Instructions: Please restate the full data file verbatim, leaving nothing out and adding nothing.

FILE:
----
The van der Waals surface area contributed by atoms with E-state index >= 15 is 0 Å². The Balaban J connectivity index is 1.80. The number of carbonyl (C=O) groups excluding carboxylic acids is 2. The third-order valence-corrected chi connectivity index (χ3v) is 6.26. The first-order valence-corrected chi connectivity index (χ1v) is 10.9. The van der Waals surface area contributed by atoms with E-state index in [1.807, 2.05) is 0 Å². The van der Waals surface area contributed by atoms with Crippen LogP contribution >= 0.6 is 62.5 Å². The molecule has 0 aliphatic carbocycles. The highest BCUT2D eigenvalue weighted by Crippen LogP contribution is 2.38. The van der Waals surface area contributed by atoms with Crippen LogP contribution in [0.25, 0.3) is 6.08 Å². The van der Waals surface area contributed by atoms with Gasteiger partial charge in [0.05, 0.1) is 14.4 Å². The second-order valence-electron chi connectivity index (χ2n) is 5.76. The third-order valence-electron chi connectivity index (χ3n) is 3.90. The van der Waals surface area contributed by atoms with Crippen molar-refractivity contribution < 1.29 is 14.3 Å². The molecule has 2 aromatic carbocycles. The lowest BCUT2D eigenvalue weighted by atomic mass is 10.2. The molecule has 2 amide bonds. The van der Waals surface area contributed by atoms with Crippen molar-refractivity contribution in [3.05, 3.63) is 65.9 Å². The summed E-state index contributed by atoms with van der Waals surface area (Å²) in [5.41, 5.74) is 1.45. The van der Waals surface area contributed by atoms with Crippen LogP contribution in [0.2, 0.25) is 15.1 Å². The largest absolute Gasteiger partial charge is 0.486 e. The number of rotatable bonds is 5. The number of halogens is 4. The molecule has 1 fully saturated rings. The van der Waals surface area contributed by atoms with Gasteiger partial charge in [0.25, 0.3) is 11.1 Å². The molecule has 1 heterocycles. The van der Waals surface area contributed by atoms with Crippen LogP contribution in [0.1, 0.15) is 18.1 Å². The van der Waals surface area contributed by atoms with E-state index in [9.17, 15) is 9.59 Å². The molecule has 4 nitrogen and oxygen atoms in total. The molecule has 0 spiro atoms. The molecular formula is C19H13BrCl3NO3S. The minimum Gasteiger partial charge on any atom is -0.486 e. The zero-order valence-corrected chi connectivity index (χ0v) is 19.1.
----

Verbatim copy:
The van der Waals surface area contributed by atoms with E-state index >= 15 is 0 Å². The Balaban J connectivity index is 1.80. The number of carbonyl (C=O) groups excluding carboxylic acids is 2. The third-order valence-corrected chi connectivity index (χ3v) is 6.26. The first-order valence-corrected chi connectivity index (χ1v) is 10.9. The van der Waals surface area contributed by atoms with E-state index in [1.807, 2.05) is 0 Å². The van der Waals surface area contributed by atoms with Crippen LogP contribution >= 0.6 is 62.5 Å². The molecule has 0 aliphatic carbocycles. The highest BCUT2D eigenvalue weighted by Crippen LogP contribution is 2.38. The van der Waals surface area contributed by atoms with Crippen LogP contribution in [0.25, 0.3) is 6.08 Å². The van der Waals surface area contributed by atoms with Gasteiger partial charge in [0.05, 0.1) is 14.4 Å². The second-order valence-electron chi connectivity index (χ2n) is 5.76. The third-order valence-electron chi connectivity index (χ3n) is 3.90. The van der Waals surface area contributed by atoms with Crippen molar-refractivity contribution < 1.29 is 14.3 Å². The molecule has 2 aromatic carbocycles. The lowest BCUT2D eigenvalue weighted by atomic mass is 10.2. The molecule has 2 amide bonds. The van der Waals surface area contributed by atoms with Crippen molar-refractivity contribution in [3.05, 3.63) is 65.9 Å². The summed E-state index contributed by atoms with van der Waals surface area (Å²) in [5.41, 5.74) is 1.45. The van der Waals surface area contributed by atoms with Crippen LogP contribution in [0.2, 0.25) is 15.1 Å². The largest absolute Gasteiger partial charge is 0.486 e. The number of rotatable bonds is 5. The number of halogens is 4. The molecule has 1 fully saturated rings. The van der Waals surface area contributed by atoms with Gasteiger partial charge in [0.25, 0.3) is 11.1 Å². The molecule has 1 heterocycles. The van der Waals surface area contributed by atoms with Crippen LogP contribution in [0.1, 0.15) is 18.1 Å². The van der Waals surface area contributed by atoms with E-state index in [9.17, 15) is 9.59 Å². The molecule has 4 nitrogen and oxygen atoms in total. The molecule has 0 spiro atoms. The molecular formula is C19H13BrCl3NO3S. The minimum Gasteiger partial charge on any atom is -0.486 e. The zero-order valence-corrected chi connectivity index (χ0v) is 19.1.